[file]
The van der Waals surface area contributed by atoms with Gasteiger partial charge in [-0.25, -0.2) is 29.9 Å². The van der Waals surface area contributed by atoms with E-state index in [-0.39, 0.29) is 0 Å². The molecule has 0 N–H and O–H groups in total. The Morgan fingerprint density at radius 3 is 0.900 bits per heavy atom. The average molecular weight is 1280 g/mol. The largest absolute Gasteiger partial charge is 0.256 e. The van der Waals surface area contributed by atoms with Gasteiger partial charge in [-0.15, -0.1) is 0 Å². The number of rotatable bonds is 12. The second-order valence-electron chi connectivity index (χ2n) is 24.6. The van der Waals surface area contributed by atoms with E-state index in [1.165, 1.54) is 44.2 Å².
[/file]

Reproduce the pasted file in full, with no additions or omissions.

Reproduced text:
The van der Waals surface area contributed by atoms with Gasteiger partial charge in [-0.25, -0.2) is 29.9 Å². The van der Waals surface area contributed by atoms with E-state index in [-0.39, 0.29) is 0 Å². The molecule has 0 N–H and O–H groups in total. The Morgan fingerprint density at radius 3 is 0.900 bits per heavy atom. The average molecular weight is 1280 g/mol. The largest absolute Gasteiger partial charge is 0.256 e. The van der Waals surface area contributed by atoms with Gasteiger partial charge in [-0.15, -0.1) is 0 Å². The number of rotatable bonds is 12. The second-order valence-electron chi connectivity index (χ2n) is 24.6. The van der Waals surface area contributed by atoms with E-state index in [1.165, 1.54) is 44.2 Å².